Big conservation bucks aimed at little bird

The federal government is working to rescue the dwindling population of golden-winged warblers across the Great Lakes states in a last-ditch effort to keep the little bird off the endangered species list.

The golden-winged warbler is the object of a multimillion-dollar habitat protection effort by the federal Department of Agriculture. DL NEWSPAPERS/Brian Basham

The federal government is working to rescue the dwindling population of golden-winged warblers across the Great Lakes states in a last-ditch effort to keep the little bird off the endangered species list.

The U.S. Department of Agriculture announced this week that it will pump $10 million into the effort to improve private land habitat for the warbler, which has been declining rapidly across North America for more than 45 years.

The American Bird Conservancy and Natural Resources Conservation Service are heading the effort with financial help from the Minnesota Outdoor Heritage Fund and a long list of public and private partner landowners.

The golden-winged warbler favors very specific kinds of young forests for nesting - shrubby wetlands, upland shrub lands such as abandoned fields, and recently burned or logged forests. In centuries past, wildfires would create the patchwork of open and forested lands that the warblers needed. Now, much of that land simply grows into dense, scruffy shrub land that the birds can’t use.

The coalition wants to make habitat changes across about 12,000 acres within a few years, using methods such as logging, prescribed burns and mowing or brushing, among other efforts.


“The immediate goal is to stop the decline, then try to rebuild their numbers,” Peter Dieser, golden-winged warbler public land project leader for the American Bird Conservancy, told the News Tribune.

The group already has been working in Minnesota with help from a state conservation grant, with more than 2,000 acres of habitat work on public land and another 1,500 acres on private land over the past year, Dieser said.

Minnesota has most

The golden-winged warbler nests across Minnesota, Wisconsin and Michigan as well as northeastern states and into Canada. Their numbers have held up better across Minnesota forests, which may be the summer home to half the birds that remain.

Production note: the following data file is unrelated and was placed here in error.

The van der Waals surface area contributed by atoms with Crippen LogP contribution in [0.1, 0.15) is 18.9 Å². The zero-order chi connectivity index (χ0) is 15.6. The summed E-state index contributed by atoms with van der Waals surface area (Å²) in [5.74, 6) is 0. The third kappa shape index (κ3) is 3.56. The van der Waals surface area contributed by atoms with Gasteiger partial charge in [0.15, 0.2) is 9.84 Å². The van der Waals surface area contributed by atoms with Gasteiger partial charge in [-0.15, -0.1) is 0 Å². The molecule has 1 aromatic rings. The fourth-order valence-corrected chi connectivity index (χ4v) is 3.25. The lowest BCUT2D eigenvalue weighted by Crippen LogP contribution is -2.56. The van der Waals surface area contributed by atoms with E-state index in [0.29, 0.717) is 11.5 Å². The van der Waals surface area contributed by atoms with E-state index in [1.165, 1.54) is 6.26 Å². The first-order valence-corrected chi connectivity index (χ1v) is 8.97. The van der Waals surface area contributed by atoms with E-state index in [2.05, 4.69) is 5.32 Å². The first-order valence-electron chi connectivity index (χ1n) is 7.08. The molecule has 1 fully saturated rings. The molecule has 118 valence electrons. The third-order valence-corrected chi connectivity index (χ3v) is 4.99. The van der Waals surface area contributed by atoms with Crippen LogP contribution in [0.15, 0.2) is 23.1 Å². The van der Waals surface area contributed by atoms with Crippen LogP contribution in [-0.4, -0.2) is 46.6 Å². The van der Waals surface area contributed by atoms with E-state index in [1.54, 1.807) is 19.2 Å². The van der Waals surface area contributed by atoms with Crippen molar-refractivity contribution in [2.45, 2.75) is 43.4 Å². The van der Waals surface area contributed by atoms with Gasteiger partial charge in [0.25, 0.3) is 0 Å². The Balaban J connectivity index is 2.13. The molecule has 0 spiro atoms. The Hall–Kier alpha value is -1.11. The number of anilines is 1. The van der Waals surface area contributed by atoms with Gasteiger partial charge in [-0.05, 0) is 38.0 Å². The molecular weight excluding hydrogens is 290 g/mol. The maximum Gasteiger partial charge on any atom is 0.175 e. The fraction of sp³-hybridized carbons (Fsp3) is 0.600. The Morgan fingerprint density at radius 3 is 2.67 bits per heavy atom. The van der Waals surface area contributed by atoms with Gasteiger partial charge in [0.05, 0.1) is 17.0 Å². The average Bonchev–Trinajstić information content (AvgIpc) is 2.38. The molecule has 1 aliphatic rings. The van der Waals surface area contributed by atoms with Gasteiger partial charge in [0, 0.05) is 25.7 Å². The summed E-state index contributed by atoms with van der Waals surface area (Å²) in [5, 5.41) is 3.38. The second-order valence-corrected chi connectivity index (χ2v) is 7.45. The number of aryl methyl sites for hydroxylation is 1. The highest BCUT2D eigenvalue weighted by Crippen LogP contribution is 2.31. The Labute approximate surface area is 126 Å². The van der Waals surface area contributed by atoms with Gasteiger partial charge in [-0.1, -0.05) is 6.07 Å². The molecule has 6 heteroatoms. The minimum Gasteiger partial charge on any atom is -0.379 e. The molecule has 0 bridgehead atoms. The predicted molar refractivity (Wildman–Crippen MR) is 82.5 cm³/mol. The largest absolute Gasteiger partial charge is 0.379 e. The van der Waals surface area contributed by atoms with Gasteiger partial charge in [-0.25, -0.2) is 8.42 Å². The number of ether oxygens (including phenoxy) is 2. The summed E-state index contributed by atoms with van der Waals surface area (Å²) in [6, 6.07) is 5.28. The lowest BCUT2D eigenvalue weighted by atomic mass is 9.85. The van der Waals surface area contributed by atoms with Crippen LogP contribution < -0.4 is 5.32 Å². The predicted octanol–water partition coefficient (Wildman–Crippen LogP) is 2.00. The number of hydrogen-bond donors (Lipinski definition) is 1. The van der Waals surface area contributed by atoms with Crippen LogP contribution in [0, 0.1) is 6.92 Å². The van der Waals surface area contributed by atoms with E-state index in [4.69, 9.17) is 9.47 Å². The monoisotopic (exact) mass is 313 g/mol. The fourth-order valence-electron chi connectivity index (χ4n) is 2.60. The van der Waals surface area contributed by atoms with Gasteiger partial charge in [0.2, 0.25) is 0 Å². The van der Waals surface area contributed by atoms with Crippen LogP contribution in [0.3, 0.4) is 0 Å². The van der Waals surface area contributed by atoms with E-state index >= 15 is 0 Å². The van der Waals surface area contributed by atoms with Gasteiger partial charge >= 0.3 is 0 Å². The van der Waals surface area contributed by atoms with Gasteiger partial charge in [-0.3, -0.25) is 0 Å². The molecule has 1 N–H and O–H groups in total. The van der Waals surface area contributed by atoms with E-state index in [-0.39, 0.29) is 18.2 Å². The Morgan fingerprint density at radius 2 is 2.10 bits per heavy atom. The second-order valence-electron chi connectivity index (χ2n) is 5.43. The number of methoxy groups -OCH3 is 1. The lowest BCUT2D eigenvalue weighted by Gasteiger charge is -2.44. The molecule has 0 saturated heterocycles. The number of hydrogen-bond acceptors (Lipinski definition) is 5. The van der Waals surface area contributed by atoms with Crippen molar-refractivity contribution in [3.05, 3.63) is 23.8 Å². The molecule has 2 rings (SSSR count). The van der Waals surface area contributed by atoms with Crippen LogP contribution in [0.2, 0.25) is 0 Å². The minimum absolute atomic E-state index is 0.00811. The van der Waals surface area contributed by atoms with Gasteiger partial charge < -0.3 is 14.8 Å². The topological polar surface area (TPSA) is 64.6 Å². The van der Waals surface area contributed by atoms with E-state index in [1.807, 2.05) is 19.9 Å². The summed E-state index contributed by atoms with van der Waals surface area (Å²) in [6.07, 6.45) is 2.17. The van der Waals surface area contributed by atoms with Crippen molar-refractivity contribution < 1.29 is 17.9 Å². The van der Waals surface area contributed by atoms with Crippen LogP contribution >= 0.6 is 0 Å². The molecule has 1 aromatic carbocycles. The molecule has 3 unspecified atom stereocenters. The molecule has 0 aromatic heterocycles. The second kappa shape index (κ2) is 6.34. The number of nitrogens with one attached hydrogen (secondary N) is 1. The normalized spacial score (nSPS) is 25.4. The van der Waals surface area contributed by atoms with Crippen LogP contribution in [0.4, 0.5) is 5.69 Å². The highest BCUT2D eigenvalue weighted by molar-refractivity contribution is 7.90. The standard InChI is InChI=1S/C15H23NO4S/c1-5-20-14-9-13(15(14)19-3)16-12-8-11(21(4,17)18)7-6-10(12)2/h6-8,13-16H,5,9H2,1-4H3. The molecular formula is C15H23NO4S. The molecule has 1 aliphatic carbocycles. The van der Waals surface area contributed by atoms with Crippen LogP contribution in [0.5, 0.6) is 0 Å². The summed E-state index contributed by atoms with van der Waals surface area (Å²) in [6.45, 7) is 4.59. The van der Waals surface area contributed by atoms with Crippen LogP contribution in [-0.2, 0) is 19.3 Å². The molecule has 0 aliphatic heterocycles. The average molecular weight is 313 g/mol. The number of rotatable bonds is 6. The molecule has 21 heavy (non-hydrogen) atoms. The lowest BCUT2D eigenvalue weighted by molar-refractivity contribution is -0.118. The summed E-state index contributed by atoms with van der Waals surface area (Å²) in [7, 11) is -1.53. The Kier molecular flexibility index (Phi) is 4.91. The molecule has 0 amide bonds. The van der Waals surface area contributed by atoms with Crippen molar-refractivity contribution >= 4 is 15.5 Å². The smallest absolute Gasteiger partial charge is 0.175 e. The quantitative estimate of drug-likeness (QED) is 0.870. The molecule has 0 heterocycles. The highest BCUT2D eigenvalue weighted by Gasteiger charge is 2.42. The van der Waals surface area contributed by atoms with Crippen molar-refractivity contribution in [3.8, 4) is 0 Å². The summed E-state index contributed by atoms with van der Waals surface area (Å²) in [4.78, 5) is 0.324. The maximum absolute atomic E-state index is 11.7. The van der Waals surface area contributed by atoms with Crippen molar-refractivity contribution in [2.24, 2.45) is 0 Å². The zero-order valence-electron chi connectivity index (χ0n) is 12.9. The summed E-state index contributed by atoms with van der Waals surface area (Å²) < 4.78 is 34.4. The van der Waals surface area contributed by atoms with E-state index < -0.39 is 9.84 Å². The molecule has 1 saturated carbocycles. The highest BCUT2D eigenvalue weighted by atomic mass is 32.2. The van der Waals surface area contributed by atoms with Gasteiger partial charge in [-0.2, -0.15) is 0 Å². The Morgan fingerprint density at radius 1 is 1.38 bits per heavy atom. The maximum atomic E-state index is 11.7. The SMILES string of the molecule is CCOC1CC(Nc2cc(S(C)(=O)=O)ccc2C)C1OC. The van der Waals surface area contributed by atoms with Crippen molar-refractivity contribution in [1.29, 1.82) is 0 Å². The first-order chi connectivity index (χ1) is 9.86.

But across the rest of their range, golden-winged warblers haves suffered one of the steepest population declines of any songbird species in history, bird experts say. The bird already is listed as threatened in Canada. The U.S. Fish and Wildlife Service is expected to decide by 2017 if the warbler warrants protection under the Endangered Species Act. The Minnesota Department of Natural Resources has listed it a species of “greatest conservation need” mostly because of its decline in other states.

But supporters of the habitat program hope to do enough good to forestall endangered status or, worse, extinction of the species.

“Michigan, Minnesota and Wisconsin have the largest remaining breeding population of the (golden-winged warbler) and habitat management actions there are considered critical to rebuilding populations rapidly,” said Dr. George Fenwick, president of American Bird Conservancy.

The biggest problem, Fenwick and others note, is the loss of young forest. But other factors include urban sprawl, competition from other bird species and loss of habitat in their wintering grounds in Central America and South America.


Fenwick called the golden-winged warbler the “poster child” of so-called early successional forest habitat needs. But other species, including woodcock, lynx, bobcat and moose may benefit from the work being done.

Recent studies using tiny radio transmitters placed on female warblers show that, after nesting, the warblers quickly move into older, mature forests, making a mix of habitat critical.

The Minnesota efforts are focusing on a swath of forest from Roseau County in the northwest to Pine County in the east-central portion of the state; it includes Aitkin, Itasca, Carlton and St. Louis counties. Habitat improvement efforts in recent years on land owned by paper companies appear to have shown success at increasing golden-winged warbler numbers.

“We want to expand on that to more private and public landowners; that’s where the program is going,” Dieser said.

The project is expected to create new breeding habitat for an estimated 1,180 pairs of golden-winged warblers and eventually result in an increase of 16,000 of the birds over four years. That’s still only a small increase in the estimated 414,000 warblers that migrate each year, down from numbers that once numbered in the millions.

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John Myers reports on the outdoors, natural resources and the environment for the Duluth News Tribune. You can reach him at
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